Wide-row intercropping is practiced principally for the production of tree products (e.g., poles, timber, fruits). Wide spacings between rows (e.g., 10-20 meters) are used to avoid negative impact on the associated crops because the trees are grown to large sizes. Planting trees in wide rows divides the farm into a series of narrow fields with trees bordering each field. It is recommended that the trees be planted on contours. Trees can initially be planted fairly close within the rows (e.g., 1-2 meters), and later thinned as the trees reach usable sizes (ex., small poles).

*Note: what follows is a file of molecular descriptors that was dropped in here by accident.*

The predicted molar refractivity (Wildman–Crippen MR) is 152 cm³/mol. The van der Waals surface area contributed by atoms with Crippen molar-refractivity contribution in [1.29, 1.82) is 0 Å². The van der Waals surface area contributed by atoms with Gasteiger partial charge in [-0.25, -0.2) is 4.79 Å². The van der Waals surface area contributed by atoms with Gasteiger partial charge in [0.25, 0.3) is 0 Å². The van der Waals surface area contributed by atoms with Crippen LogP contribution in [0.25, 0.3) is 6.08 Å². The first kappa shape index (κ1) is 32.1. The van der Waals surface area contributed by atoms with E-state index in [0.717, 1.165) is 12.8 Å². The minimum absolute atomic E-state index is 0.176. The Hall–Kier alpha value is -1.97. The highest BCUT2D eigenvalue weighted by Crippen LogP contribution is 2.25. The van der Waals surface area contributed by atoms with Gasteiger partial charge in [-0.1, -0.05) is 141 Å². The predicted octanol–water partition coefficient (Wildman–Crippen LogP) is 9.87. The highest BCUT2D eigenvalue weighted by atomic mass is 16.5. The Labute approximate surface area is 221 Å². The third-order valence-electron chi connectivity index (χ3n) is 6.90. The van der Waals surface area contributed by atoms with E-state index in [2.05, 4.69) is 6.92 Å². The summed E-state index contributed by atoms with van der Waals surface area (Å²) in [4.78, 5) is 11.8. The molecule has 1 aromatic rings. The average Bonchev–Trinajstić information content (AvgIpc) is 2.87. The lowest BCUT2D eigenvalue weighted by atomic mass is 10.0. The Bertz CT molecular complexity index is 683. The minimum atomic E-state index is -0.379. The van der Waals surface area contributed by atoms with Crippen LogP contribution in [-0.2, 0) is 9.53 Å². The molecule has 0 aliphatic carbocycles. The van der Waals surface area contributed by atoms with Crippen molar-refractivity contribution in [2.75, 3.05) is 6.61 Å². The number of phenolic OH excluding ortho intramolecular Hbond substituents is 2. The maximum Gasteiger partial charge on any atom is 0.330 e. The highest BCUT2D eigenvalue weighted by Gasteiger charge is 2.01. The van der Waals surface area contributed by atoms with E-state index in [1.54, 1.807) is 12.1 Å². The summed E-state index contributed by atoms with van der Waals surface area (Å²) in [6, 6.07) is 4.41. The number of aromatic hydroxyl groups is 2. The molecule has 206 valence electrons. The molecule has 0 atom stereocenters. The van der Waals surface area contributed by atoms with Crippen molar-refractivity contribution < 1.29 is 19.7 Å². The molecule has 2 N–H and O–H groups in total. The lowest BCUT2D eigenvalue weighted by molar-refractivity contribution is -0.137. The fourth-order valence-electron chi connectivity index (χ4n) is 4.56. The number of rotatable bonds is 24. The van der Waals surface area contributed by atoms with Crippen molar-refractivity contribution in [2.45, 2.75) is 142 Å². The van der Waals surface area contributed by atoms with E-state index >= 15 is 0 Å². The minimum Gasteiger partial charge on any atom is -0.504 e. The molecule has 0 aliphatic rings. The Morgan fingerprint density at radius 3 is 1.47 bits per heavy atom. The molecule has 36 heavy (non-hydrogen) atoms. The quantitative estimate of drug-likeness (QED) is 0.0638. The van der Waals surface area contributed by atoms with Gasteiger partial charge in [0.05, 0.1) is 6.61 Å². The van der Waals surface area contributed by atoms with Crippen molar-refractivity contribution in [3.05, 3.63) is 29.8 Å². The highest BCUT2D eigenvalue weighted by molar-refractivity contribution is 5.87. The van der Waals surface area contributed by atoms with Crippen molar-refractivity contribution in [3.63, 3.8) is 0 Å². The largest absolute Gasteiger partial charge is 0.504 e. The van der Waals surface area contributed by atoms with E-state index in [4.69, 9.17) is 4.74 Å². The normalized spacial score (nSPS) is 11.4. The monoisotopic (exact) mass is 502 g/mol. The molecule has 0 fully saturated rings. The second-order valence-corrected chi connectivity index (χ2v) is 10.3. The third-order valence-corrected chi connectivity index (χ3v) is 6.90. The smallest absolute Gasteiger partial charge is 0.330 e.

A typical indigenous practice is to allow some trees which have come up naturally to grow in a scattered arrangement in the field. This is basically the same as wide-row intercropping. However, uniform spacing and contour planting ensures uniform treatment (microclimatic), ease in mechanized operations, and enables conversion to alternate crops without necessitating removal of the trees.
In wide-row intercropping, tree canopies can be managed through periodic pollarding, or other forms of canopy management, to reduce shade competition. This should coincide with the cropping season to reduce shade.
Important genera for wide-row intercropping are generally similar to those recommended for windbreaks. Again, final species choice should be largely determined by what tree product the individual farmer wants.